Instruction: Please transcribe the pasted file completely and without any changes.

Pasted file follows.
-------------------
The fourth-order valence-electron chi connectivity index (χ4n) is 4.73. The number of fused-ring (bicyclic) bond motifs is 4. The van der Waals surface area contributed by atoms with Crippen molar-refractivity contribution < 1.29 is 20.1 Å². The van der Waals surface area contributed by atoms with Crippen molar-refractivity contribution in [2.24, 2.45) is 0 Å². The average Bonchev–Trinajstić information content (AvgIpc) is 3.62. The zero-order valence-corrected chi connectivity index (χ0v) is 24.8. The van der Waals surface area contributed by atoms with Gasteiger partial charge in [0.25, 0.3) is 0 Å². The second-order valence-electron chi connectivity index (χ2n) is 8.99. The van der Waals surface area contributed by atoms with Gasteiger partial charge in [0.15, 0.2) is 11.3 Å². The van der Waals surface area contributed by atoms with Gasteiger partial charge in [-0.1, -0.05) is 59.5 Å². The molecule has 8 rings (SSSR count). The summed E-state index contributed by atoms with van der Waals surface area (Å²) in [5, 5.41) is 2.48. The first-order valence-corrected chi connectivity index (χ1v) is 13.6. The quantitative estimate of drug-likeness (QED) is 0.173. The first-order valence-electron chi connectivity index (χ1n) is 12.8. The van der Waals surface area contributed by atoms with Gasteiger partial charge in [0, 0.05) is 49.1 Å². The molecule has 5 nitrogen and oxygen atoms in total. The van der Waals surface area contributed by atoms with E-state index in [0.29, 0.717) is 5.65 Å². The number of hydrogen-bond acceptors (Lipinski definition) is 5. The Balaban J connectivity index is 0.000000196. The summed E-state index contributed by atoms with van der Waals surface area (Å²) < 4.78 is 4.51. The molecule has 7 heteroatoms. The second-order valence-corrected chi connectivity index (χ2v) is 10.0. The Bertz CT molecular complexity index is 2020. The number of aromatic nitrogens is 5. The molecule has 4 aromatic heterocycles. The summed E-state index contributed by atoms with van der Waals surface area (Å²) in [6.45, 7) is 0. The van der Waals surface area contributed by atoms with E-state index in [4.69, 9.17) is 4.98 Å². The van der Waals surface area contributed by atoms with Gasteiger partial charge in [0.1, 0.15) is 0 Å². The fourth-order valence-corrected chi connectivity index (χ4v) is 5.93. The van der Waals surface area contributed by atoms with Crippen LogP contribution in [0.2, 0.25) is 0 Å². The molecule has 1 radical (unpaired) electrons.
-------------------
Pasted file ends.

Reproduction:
The fourth-order valence-electron chi connectivity index (χ4n) is 4.73. The number of fused-ring (bicyclic) bond motifs is 4. The van der Waals surface area contributed by atoms with Crippen molar-refractivity contribution < 1.29 is 20.1 Å². The van der Waals surface area contributed by atoms with Crippen molar-refractivity contribution in [2.24, 2.45) is 0 Å². The average Bonchev–Trinajstić information content (AvgIpc) is 3.62. The zero-order valence-corrected chi connectivity index (χ0v) is 24.8. The van der Waals surface area contributed by atoms with Gasteiger partial charge in [0.25, 0.3) is 0 Å². The second-order valence-electron chi connectivity index (χ2n) is 8.99. The van der Waals surface area contributed by atoms with Gasteiger partial charge in [0.15, 0.2) is 11.3 Å². The van der Waals surface area contributed by atoms with Gasteiger partial charge in [-0.1, -0.05) is 59.5 Å². The molecule has 8 rings (SSSR count). The summed E-state index contributed by atoms with van der Waals surface area (Å²) in [5, 5.41) is 2.48. The first-order valence-corrected chi connectivity index (χ1v) is 13.6. The quantitative estimate of drug-likeness (QED) is 0.173. The first-order valence-electron chi connectivity index (χ1n) is 12.8. The van der Waals surface area contributed by atoms with Gasteiger partial charge in [0, 0.05) is 49.1 Å². The molecule has 5 nitrogen and oxygen atoms in total. The van der Waals surface area contributed by atoms with E-state index in [0.29, 0.717) is 5.65 Å². The number of hydrogen-bond acceptors (Lipinski definition) is 5. The Balaban J connectivity index is 0.000000196. The summed E-state index contributed by atoms with van der Waals surface area (Å²) < 4.78 is 4.51. The molecule has 7 heteroatoms. The second-order valence-corrected chi connectivity index (χ2v) is 10.0. The Bertz CT molecular complexity index is 2020. The number of aromatic nitrogens is 5. The molecule has 4 aromatic heterocycles. The summed E-state index contributed by atoms with van der Waals surface area (Å²) in [6.45, 7) is 0. The van der Waals surface area contributed by atoms with E-state index in [4.69, 9.17) is 4.98 Å². The van der Waals surface area contributed by atoms with Gasteiger partial charge in [0.1, 0.15) is 0 Å². The fourth-order valence-corrected chi connectivity index (χ4v) is 5.93. The van der Waals surface area contributed by atoms with Crippen LogP contribution in [0.2, 0.25) is 0 Å². The molecule has 1 radical (unpaired) electrons.